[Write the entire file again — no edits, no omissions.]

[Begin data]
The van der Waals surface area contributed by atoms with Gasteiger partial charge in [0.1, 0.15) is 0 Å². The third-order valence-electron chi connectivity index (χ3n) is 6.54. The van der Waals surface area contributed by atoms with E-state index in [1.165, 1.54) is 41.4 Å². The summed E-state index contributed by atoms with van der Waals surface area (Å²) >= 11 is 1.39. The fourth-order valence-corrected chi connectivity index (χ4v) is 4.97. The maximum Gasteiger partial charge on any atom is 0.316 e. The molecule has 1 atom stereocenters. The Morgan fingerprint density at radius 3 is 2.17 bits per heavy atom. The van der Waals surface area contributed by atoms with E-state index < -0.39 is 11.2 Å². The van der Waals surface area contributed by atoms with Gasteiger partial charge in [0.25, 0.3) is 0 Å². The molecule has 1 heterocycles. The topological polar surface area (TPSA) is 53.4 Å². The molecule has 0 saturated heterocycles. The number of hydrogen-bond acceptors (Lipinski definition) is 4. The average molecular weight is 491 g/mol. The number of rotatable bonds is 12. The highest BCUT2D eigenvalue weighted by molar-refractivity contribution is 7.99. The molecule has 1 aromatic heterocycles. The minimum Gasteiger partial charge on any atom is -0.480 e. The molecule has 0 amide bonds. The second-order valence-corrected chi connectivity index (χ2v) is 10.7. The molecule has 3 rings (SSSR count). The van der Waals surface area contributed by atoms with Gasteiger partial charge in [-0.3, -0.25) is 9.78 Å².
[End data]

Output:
The van der Waals surface area contributed by atoms with Gasteiger partial charge in [0.1, 0.15) is 0 Å². The third-order valence-electron chi connectivity index (χ3n) is 6.54. The van der Waals surface area contributed by atoms with E-state index in [1.165, 1.54) is 41.4 Å². The summed E-state index contributed by atoms with van der Waals surface area (Å²) >= 11 is 1.39. The fourth-order valence-corrected chi connectivity index (χ4v) is 4.97. The maximum Gasteiger partial charge on any atom is 0.316 e. The molecule has 1 atom stereocenters. The Morgan fingerprint density at radius 3 is 2.17 bits per heavy atom. The van der Waals surface area contributed by atoms with E-state index < -0.39 is 11.2 Å². The van der Waals surface area contributed by atoms with Gasteiger partial charge in [0.25, 0.3) is 0 Å². The molecule has 1 heterocycles. The topological polar surface area (TPSA) is 53.4 Å². The molecule has 0 saturated heterocycles. The number of hydrogen-bond acceptors (Lipinski definition) is 4. The average molecular weight is 491 g/mol. The number of rotatable bonds is 12. The highest BCUT2D eigenvalue weighted by molar-refractivity contribution is 7.99. The molecule has 1 aromatic heterocycles. The minimum Gasteiger partial charge on any atom is -0.480 e. The molecule has 0 amide bonds. The second-order valence-corrected chi connectivity index (χ2v) is 10.7. The molecule has 3 rings (SSSR count). The van der Waals surface area contributed by atoms with Gasteiger partial charge in [-0.3, -0.25) is 9.78 Å².